A dentist with a private practice in Ashburton says Māori still get inadequate dental care, and the coalition Government policies on oral healthcare remain ambiguous.
“Everything is in flux at the moment and nothing has been announced,” says Justin Wall (Te Rarawa, Te Aupōuri).
“There are a lot of public statements about what is going to be done with Te Whatu Ora and Te Aka Whaiora but we’re not sure about how that is going to land.”
Pre-election, both Labour and Greens said they would implement free dental care if elected, and Te Pāti Māori’s dental policy is free care for low-income families.
Dental care is free for everyone in New Zealand until the age of 18. Wall says that the inequity in Māori dental care lies with the accessibility to services for adults.
“A lot of talk gets done, and a lot of hard work from organisations such as ours.
“But it’s disappointing and our expertise is in suggesting and demonstrating different ways of doing things that would benefit Māori and as a byproduct will benefit New Zealand .”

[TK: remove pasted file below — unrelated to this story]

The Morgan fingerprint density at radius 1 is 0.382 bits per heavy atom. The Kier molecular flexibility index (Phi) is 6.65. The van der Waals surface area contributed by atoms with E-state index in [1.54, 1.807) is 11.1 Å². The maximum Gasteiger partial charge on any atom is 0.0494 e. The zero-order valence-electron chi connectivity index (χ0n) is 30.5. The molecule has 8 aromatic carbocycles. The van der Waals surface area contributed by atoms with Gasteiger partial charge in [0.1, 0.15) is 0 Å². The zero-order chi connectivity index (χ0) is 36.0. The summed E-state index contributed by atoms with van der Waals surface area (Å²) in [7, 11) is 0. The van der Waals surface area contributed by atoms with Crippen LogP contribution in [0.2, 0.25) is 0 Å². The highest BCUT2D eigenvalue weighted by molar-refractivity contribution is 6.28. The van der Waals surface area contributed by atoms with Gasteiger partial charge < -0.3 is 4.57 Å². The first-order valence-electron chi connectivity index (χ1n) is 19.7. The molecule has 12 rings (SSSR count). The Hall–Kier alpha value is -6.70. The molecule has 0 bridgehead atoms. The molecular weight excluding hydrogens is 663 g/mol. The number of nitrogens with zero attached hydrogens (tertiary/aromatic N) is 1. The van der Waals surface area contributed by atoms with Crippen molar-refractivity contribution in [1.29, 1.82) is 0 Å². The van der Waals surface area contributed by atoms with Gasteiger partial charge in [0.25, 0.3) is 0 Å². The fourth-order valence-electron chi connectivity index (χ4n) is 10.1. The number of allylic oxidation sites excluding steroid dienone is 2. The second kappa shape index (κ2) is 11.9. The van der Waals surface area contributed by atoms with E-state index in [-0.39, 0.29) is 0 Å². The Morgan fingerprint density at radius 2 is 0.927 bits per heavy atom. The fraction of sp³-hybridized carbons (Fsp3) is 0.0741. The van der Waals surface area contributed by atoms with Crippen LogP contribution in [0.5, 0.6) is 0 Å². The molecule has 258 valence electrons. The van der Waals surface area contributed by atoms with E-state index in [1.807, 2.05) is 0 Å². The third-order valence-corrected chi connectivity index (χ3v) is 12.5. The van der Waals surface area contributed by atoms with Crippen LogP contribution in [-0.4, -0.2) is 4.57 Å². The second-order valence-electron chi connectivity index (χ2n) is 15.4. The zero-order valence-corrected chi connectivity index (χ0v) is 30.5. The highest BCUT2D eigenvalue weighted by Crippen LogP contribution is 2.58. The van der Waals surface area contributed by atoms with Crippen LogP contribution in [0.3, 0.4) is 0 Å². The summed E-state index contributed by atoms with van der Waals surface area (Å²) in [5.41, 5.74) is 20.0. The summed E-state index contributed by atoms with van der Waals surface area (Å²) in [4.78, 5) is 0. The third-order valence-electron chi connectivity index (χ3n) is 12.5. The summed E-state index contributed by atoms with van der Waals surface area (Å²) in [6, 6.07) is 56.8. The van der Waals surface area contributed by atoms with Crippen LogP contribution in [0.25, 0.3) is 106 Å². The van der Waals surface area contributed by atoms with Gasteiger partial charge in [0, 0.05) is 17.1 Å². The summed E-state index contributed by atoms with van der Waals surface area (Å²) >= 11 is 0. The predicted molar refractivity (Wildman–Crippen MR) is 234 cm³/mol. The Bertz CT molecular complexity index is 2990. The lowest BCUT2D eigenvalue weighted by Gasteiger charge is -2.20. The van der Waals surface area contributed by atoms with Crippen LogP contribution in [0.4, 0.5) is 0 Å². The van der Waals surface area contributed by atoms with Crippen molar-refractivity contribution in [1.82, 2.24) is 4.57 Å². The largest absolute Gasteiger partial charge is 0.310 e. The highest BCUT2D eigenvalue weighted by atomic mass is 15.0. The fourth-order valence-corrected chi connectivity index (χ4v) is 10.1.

Wall is the chair of Te Roopu Niho Ora, which aims to be a sustainable Māori oral health provider that champions delivering whānau-centred preventative care leading to orally fit whānau and equity in oral health outcomes for Māori.
He says many New Zealanders are often going overseas for their dental care when there are plenty of affordable options on their front doorstep.
“If you get a quote for work in New Zealand, that’s not necessarily what the pricing is for the rest of New Zealand. So if people are looking at finding alternative ways of getting their treatment they should explore every possibility that’s available to them in New Zealand first.”